Public procurement

Public procurement refers to the process by which public authorities, such as government departments, local authorities or state-owned enterprises, purchase goods or services from the private sector.

Public procurement rules ensure that public money is properly used when public authorities make purchases from the private sector.

Assess your eligibility to participate in a foreign public procurement tender

To find out if you are entitled to participate in a given government procurement tender outside the EU use the My Trade Assistant for Procurement tool.

My Trade Assistant for Procurement aims to help European companies assess if they are entitled to participate in a public tender outside the EU. The assessment requires input by the user of information that is usually contained in the tender notice: the procuring entity, the subject matter and the estimated value of the procurement.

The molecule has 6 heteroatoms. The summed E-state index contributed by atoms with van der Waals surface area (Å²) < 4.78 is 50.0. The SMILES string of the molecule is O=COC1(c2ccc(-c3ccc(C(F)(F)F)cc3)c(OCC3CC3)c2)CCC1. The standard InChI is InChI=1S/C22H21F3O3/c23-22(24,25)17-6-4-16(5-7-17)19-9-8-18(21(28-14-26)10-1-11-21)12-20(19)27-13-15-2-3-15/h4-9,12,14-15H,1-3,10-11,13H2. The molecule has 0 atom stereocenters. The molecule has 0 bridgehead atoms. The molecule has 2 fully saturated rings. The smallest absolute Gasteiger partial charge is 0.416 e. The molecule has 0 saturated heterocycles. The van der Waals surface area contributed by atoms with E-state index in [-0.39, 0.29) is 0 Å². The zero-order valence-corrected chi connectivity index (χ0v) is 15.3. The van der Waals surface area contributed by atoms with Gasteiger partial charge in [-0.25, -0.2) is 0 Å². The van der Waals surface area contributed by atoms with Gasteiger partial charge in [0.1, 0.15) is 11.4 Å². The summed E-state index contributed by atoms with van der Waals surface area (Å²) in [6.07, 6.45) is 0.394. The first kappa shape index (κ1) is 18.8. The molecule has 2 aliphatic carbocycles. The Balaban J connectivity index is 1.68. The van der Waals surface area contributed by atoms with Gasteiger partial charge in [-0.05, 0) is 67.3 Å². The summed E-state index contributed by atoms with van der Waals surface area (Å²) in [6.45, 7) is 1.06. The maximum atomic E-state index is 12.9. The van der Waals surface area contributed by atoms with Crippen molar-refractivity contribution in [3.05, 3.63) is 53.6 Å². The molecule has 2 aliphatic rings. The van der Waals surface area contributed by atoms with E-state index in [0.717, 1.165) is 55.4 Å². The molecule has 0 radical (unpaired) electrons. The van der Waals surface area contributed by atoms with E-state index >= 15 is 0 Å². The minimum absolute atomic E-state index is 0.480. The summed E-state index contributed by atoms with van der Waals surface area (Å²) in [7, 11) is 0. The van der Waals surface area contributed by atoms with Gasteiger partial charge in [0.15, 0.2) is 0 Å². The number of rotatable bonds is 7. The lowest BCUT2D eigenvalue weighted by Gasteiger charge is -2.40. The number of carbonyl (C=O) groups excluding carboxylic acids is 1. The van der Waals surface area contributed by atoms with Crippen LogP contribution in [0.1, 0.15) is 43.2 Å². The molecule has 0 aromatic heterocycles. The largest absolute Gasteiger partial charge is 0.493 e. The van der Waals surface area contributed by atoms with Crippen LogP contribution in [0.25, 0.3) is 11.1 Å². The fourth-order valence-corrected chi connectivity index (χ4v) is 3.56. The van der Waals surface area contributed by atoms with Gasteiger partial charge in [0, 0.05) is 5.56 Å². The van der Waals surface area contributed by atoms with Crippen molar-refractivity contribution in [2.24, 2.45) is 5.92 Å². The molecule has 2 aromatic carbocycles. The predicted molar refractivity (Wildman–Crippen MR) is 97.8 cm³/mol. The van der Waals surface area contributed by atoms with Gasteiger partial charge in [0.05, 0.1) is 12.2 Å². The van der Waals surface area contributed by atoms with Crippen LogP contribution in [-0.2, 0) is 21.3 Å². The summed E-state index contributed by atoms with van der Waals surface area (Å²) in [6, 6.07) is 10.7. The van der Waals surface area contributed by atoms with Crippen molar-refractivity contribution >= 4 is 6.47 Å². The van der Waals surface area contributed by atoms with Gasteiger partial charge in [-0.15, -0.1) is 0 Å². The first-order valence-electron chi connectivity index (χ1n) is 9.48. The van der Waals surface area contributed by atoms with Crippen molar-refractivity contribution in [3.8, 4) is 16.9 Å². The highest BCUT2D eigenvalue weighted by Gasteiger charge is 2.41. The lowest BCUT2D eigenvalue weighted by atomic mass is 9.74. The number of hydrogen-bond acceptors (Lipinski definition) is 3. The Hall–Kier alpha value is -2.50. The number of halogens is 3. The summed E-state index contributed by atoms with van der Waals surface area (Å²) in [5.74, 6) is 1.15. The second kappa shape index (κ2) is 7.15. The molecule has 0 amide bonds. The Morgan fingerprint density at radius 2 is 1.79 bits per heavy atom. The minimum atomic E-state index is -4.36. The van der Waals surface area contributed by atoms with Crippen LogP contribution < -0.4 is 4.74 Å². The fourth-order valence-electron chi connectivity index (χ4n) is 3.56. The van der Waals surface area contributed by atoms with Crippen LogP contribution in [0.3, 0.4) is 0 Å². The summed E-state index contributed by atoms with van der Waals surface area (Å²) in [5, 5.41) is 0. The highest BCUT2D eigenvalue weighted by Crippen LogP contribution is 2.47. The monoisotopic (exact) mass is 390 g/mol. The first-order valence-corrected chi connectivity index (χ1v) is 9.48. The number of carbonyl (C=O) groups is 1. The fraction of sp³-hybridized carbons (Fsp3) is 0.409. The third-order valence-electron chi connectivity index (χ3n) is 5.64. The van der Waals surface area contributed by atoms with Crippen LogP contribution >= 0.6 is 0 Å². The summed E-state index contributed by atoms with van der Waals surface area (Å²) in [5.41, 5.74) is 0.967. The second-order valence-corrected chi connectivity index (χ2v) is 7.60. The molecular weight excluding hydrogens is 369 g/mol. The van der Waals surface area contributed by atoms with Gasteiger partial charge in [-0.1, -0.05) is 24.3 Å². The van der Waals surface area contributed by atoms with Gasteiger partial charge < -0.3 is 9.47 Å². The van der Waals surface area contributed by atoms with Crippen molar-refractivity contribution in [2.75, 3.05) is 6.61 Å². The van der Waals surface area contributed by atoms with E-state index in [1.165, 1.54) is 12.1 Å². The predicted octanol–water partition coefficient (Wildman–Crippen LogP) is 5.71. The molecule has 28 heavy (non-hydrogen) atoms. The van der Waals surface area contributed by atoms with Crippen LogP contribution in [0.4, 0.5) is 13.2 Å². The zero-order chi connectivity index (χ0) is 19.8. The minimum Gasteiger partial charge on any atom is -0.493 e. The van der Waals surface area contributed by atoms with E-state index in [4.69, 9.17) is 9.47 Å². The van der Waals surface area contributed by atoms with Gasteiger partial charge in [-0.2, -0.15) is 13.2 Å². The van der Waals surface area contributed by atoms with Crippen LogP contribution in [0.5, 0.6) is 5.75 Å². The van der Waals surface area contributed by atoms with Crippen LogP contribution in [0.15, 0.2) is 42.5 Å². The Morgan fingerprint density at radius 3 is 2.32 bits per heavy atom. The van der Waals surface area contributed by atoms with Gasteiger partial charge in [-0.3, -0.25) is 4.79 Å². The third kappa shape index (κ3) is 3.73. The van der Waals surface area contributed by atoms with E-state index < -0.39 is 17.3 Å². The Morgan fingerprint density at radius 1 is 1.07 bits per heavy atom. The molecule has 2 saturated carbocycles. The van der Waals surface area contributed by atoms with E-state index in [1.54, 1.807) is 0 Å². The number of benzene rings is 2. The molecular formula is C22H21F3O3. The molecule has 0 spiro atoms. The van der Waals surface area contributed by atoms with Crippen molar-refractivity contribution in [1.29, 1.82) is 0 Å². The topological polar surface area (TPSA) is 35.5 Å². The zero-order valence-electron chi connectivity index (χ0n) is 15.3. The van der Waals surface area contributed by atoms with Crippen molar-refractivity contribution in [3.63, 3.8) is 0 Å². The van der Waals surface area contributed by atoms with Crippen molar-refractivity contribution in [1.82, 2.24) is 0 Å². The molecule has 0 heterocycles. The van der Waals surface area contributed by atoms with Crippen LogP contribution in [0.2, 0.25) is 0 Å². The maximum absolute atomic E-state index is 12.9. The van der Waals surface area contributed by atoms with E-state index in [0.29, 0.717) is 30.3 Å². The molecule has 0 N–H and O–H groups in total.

As a pilot project, the tool currently allows the assessment of government procurement tenders from Canada (based both on the GPA and the bilateral CETA). The next country to be covered will be Japan. Further countries will be integrated into the tool in due course.

My Trade Assistant for Procurement

How do governments award contracts to business

To prevent fraud, waste, corruption, or local protectionism, the laws of most countries regulate government procurement to some extent. Laws usually require the procuring authority to issue public (competitive) tenders if the value of the procurement exceeds a certain threshold.


The standard way of awarding contracts for goods to businesses is competitive tendering, which allows the greatest number of firms to bid. Within competitive tendering, there are different types of public procurement procedure.

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My Trade Assistant for Procurement

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